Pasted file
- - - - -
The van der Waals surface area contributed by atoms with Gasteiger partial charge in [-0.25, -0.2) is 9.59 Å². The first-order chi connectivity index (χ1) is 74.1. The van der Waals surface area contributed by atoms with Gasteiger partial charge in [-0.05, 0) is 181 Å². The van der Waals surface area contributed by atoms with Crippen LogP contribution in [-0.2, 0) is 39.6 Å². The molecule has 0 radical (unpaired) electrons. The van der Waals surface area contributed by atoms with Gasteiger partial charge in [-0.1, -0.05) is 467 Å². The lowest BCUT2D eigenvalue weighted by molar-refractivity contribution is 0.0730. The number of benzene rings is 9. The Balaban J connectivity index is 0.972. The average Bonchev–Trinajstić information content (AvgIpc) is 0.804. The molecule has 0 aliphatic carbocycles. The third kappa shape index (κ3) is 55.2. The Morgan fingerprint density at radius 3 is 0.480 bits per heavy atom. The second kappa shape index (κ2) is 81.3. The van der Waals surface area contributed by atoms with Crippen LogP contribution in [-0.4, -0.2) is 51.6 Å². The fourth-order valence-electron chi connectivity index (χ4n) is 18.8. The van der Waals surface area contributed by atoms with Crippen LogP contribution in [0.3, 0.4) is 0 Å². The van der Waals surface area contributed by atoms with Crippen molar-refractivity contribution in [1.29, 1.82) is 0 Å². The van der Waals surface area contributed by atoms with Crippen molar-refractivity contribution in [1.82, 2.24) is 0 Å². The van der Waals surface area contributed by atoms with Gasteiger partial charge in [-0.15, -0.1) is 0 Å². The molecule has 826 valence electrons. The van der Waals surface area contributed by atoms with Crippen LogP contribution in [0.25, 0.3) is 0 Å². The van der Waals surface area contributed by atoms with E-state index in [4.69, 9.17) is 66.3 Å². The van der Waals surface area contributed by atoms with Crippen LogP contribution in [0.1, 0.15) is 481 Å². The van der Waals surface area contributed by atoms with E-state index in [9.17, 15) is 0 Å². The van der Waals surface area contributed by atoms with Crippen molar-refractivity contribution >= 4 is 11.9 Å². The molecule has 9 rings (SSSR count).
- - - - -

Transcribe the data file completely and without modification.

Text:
The van der Waals surface area contributed by atoms with Gasteiger partial charge in [-0.25, -0.2) is 9.59 Å². The first-order chi connectivity index (χ1) is 74.1. The van der Waals surface area contributed by atoms with Gasteiger partial charge in [-0.05, 0) is 181 Å². The van der Waals surface area contributed by atoms with Crippen LogP contribution in [-0.2, 0) is 39.6 Å². The molecule has 0 radical (unpaired) electrons. The van der Waals surface area contributed by atoms with Gasteiger partial charge in [-0.1, -0.05) is 467 Å². The lowest BCUT2D eigenvalue weighted by molar-refractivity contribution is 0.0730. The number of benzene rings is 9. The Balaban J connectivity index is 0.972. The average Bonchev–Trinajstić information content (AvgIpc) is 0.804. The molecule has 0 aliphatic carbocycles. The third kappa shape index (κ3) is 55.2. The Morgan fingerprint density at radius 3 is 0.480 bits per heavy atom. The second kappa shape index (κ2) is 81.3. The van der Waals surface area contributed by atoms with Crippen LogP contribution in [-0.4, -0.2) is 51.6 Å². The fourth-order valence-electron chi connectivity index (χ4n) is 18.8. The van der Waals surface area contributed by atoms with Crippen LogP contribution in [0.3, 0.4) is 0 Å². The van der Waals surface area contributed by atoms with Crippen molar-refractivity contribution in [1.29, 1.82) is 0 Å². The van der Waals surface area contributed by atoms with Crippen molar-refractivity contribution in [1.82, 2.24) is 0 Å². The van der Waals surface area contributed by atoms with Gasteiger partial charge in [-0.15, -0.1) is 0 Å². The molecule has 826 valence electrons. The van der Waals surface area contributed by atoms with Crippen LogP contribution in [0.25, 0.3) is 0 Å². The van der Waals surface area contributed by atoms with E-state index in [4.69, 9.17) is 66.3 Å². The van der Waals surface area contributed by atoms with Crippen LogP contribution in [0.1, 0.15) is 481 Å². The van der Waals surface area contributed by atoms with E-state index in [9.17, 15) is 0 Å². The van der Waals surface area contributed by atoms with Crippen molar-refractivity contribution >= 4 is 11.9 Å². The molecule has 9 rings (SSSR count).